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James Burnham

Their Government

(23 June 1939)


From Socialist Appeal, Vol. III No. 44, 23 June 1939, p. 4.
Transcribed & marked up by Einde O’ Callaghan for the Encyclopaedia of Trotskyism On-Line (ETOL).

According to the provisions of the Constitution, it is the function exclusively of the legislative arm of the Federal government – that is, of Congress – to appropriate money. The executive arm of the government – that is, the President and his subordinates – has charge of spending the money, but cannot appropriate it. It is part of the Constitutional task of the executive, however, to prepare and submit to Congress the governmental budget, which includes, the proposals of the executive for appropriations. From a Constitutional point of view, Congress may vote the budget as submitted, or may modify it in any way it chooses. The budget is calculated on the basis of a “fiscal year” beginning July 1st of each calendar year and ending June 30th of the subsequent calendar year.

About two months ago, President Roosevelt, in a special message, submitted to Congress his proposed total Federal relief budget for the fiscal year beginning July 1st, 1939. It is absolutely essential that every worker, especially every unemployed worker, should understand that this relief budget was the product solely of Roosevelt and his appointed subordinates in the executive branch of the government, Congress had nothing whatever to do with it. Congress does not enter into the picture until after the budget is proposed. For everything in, or out of, the original budget, Roosevelt and Roosevelt alone is responsible.

Who Leads the Drive Against the Unemployed?

In his relief budget, Roosevelt proposed a total relief appropriation for the year beginning July 1st of $1,760,000,000. About $300,000,000 of this was to go to comparatively minor, though important, undertakings such as NYA. For the major and decisive federal relief activity, W.P.A., Roosevelt proposed exactly $1,477,000,000. Remember: this is Roosevelt’s figure, not the figure of Congress. This sum, proposed by Roosevelt, is more than $800,000,000 less than W.P.A. was allotted during the fiscal year now ending. It permits a maximum average of around 2,000,000 on W.P.A. rolls during the next year, as against an average of around 3,000,000 during the current year.

There is now going on in Congress a complicated fight over the relief bill. Some of the issues in this fight are of considerable significance to the unemployed – chief among them, perhaps, provisions that would automatically drop anyone, who had been on the rolls continuously for eighteen months or more and anyone who had “subversive ideas” about the government – but most of them are trivial.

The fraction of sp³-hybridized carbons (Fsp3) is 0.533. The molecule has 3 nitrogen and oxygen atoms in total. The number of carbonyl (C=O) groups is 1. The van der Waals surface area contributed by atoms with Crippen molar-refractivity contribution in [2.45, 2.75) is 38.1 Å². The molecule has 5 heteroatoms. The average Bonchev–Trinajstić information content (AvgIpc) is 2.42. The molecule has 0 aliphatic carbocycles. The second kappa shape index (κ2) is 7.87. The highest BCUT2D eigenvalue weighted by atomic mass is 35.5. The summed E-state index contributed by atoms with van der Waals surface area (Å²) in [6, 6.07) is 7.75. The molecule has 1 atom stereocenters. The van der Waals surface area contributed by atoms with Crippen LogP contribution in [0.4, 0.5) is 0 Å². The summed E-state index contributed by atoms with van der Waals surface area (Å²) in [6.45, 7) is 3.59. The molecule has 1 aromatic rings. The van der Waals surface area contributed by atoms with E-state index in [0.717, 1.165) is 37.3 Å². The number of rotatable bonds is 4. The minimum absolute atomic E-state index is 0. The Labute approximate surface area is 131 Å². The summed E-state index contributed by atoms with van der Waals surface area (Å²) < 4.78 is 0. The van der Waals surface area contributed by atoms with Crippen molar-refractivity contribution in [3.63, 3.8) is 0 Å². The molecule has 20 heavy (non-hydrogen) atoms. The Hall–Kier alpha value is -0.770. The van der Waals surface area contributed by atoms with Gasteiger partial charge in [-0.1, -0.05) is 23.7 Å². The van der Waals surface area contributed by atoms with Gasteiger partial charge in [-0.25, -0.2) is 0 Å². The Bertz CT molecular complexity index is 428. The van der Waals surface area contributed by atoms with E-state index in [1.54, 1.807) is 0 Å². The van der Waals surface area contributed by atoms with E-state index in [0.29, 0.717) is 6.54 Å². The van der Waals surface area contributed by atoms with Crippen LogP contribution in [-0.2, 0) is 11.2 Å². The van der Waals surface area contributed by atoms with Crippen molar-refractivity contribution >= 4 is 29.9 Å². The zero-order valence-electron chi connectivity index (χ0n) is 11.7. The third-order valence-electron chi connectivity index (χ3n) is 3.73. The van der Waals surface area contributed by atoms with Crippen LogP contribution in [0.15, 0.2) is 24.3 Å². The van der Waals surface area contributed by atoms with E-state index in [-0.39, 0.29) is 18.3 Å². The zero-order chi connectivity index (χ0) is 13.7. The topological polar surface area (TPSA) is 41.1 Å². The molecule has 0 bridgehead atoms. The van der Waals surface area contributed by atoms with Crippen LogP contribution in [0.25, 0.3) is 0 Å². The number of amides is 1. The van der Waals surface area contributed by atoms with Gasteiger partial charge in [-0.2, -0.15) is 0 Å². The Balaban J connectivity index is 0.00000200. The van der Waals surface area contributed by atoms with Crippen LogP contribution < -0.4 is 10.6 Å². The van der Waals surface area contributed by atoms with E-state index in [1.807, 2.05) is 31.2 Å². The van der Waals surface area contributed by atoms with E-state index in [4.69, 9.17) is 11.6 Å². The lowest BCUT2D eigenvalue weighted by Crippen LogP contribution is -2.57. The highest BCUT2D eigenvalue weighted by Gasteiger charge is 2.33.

There is no important fight at all on the point which is so basic that it completely overshadows all the rest: on the size of the W.P.A. appropriation.

In the House of Representatives, not one single member, either in committee or on the floor, has proposed the cut of a single dollar in the President’s figure.

How can this be? What has happened to the “champions of economy”, to the bitter enemies of the President, to all the Tories and right-wingers? The answer is simple: the President took the leadership in the drive against the unemployed. He proposed a cut in W.P.A. far more drastic than any of his so-called Tory opponents would have dared to propose. He took their breath away. With such a slash already contained in Roosevelt’s budget, there was, on the basic question, nothing further for even the bitterest reactionary to suggest.

How Can the Unemployed Fight?

What I have explained is so simple that a small child can understand it. It is not an “interpretation” or “guess” on my part; it is a clear direct fact. No one has to take my word for it. It is part of the public record.

But open and simple as this truth is, it is being deliberately hidden from the workers of this country. It is being hidden by the Stalinists and by the labor officialdoms. They hide it because in their politics they are committed to support of Roosevelt. They must therefore lie to the workers, attempt to make the workers believe that not Roosevelt but Congress or Republicans or “conservative Democrats” are alone responsible for the drive against the unemployed, and that Roosevelt is the friend of the unemployed.

No lie could be baser, more treacherous.

Not only does this lie hide a truth which every worker has a right and duty to know. This lie prevents the unemployed from struggling against the relief cuts. It is because the workers still believe this lie that there has been up to the present no effective struggle against the cuts; and there will not be until the workers stop believing the lie.

You cannot fight against the cuts when you put your reliance on the man who is chiefly responsible for making them, who is the leader in proposing them and carrying them through. Isn’t that the most obvious common sense?

The unemployed have lost the first big round. By all signs, the W.P.A. slash is going through at Roosevelt’s figure. It would have been another story if there had been a widespread, militant, mass-action fight by the unemployed. Roosevelt and Congress are in the last analysis contemptible cowards; they dare to put through the slash only because they do not have to face real resistance.

But the matter will not be closed when the bill is signed. A Roosevelt cut has the same effect on the food supply of the unemployed as a Tory cut You can’t eat pink slips, even when they are signed by Roosevelt’s administrators.

What of the next round? Will the lie of Browder and Lewis continue to strangle the unemployed? Or are the unemployed ready to cast off that lie, once and for all?

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